The 17th-century Abbey of Merced Calzada now houses one of Spain's most significant art collections. Works dating from the Gothic period all the way to the 20th century are on exhibit here. The collection arose over the course of decades mainly through the secularization of church property, private gifts and acquisitions on the open market. Masterpieces by El Greco, Pacheco, Velázquez and Alonso Cano are among the works on display. Of particular interest are the religious paintings of Zurbarán as well as the room dedicated to Murillo and the so-called “Seville School” of the 17th century.
Major bullfighting arena
This arena, which was built in the 18th century, is located on the Paseo de Crostóbal Colón, a beautiful riverbank promenade. With a capacity of 14,000 seats, it is the largest such arena in Andalusia. It is attached to a bullfighting museum and the La Maestranza cultural center, which first opened its doors during the world fair. You will also find many typical bars and restaurants in the vicinity.
Harp bridge over the Guadalquivir
This cable-stayed bridge over the Guadalquivir was built for the Expo ‘92 and was the world’s first cantilever spar cable-stayed bridge without backstays. Twenty-six steel cables are attached to a spar reaching a height of 142 meters and which is slanted at a 58 degree angle, causing this elegant and expensive structure to resemble a harp.
The old Jewish quarter with its vibrant nightlife
In Moorish times, this neighborhood east of the Alcázar was the Judería, or Jewish quarter. Today, it is among the most beautiful and vibrant sections of Seville. The alleys were designed to be as narrow as possible to profit from the shade of the whitewashed buildings, but also just wide enough so that two load-bearing donkeys could walk side by side. Santa Cruz offers numerous secluded plazas and cozy courtyards to discover and stays vibrant with life late into the night.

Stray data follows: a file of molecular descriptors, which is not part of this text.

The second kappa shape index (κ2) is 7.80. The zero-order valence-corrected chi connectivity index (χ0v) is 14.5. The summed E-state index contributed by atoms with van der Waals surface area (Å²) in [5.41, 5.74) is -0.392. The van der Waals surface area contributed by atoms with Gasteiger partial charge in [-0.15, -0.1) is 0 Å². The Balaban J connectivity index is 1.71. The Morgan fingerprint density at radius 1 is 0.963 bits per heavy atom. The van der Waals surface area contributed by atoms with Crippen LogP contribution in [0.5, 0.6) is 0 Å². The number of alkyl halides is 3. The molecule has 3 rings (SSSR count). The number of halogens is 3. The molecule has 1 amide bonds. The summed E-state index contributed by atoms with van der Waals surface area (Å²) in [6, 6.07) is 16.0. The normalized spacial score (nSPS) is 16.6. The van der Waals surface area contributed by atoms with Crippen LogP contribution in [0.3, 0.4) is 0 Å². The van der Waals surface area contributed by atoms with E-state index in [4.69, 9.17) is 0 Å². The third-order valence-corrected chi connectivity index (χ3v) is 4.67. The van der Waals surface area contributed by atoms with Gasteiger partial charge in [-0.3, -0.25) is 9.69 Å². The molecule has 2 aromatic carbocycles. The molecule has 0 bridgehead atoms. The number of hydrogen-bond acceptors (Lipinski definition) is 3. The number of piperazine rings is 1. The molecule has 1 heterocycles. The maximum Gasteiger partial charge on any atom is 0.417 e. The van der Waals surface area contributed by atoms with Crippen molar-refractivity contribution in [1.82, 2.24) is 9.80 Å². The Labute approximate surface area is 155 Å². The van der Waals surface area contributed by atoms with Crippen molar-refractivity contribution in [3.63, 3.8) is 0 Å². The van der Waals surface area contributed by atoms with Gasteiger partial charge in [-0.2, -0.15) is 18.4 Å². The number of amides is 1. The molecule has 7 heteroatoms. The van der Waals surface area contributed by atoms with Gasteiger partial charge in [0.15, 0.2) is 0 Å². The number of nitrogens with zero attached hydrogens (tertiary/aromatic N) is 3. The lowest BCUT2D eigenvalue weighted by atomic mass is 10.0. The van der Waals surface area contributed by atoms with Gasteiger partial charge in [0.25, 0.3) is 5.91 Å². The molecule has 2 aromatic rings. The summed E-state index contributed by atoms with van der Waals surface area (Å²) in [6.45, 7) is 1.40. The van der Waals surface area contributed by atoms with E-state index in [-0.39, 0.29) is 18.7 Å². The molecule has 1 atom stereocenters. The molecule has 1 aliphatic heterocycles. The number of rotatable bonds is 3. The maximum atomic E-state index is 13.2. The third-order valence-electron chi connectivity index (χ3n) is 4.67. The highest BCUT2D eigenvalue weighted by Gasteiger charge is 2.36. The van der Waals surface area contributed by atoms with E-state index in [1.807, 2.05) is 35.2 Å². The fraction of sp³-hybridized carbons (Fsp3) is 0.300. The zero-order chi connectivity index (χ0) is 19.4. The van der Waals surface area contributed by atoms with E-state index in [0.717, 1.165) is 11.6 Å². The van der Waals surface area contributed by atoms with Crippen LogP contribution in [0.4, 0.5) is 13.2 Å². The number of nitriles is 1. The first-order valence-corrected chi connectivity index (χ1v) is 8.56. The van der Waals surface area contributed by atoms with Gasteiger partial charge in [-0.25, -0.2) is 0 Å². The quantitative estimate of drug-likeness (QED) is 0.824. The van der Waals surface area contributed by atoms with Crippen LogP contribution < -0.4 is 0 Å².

Largest Gothic church in the world
This bishop's church in the archdiocese of Seville is not only the largest Gothic church but in fact one of the biggest churches in the world. It was constructed in the period from 1401 to 1519 on the foundations of an Arab mosque. In addition to its magnificent sepulcher statues dating to the Middle Ages, the church also houses the tomb of Christopher Columbus, which was built in 1902. After he crossed the Atlantic several times, the true location of his bones remained uncertain. His four pallbearers represent the kingdoms of Castile, León, Aragón and Navarra. The most distinctive part of the church is its bell tower, La Girlada. This symbol of Seville was originally the minaret of the main mosque and still bears features of its Moorish architecture despite being modified by the Christians.
Watchtower, prison, silver repository and museum
Seville's second major landmark stands on one bank of the Guadalquivir. The Torre del Oro was once part of the city walls. Its name comes form its gold-colored tile exterior, which, unfortunately, has not survived. A heavy iron chain could be stretched from the base of the tower to the Torre de la Fortaleza on the other bank in order to keep warships out. The tower later served as a prison and as a repository for silver that had been acquired abroad. Today, it houses the Museo Naval de Sevilla where engravings, ocean maps, models and nautical instruments are on display.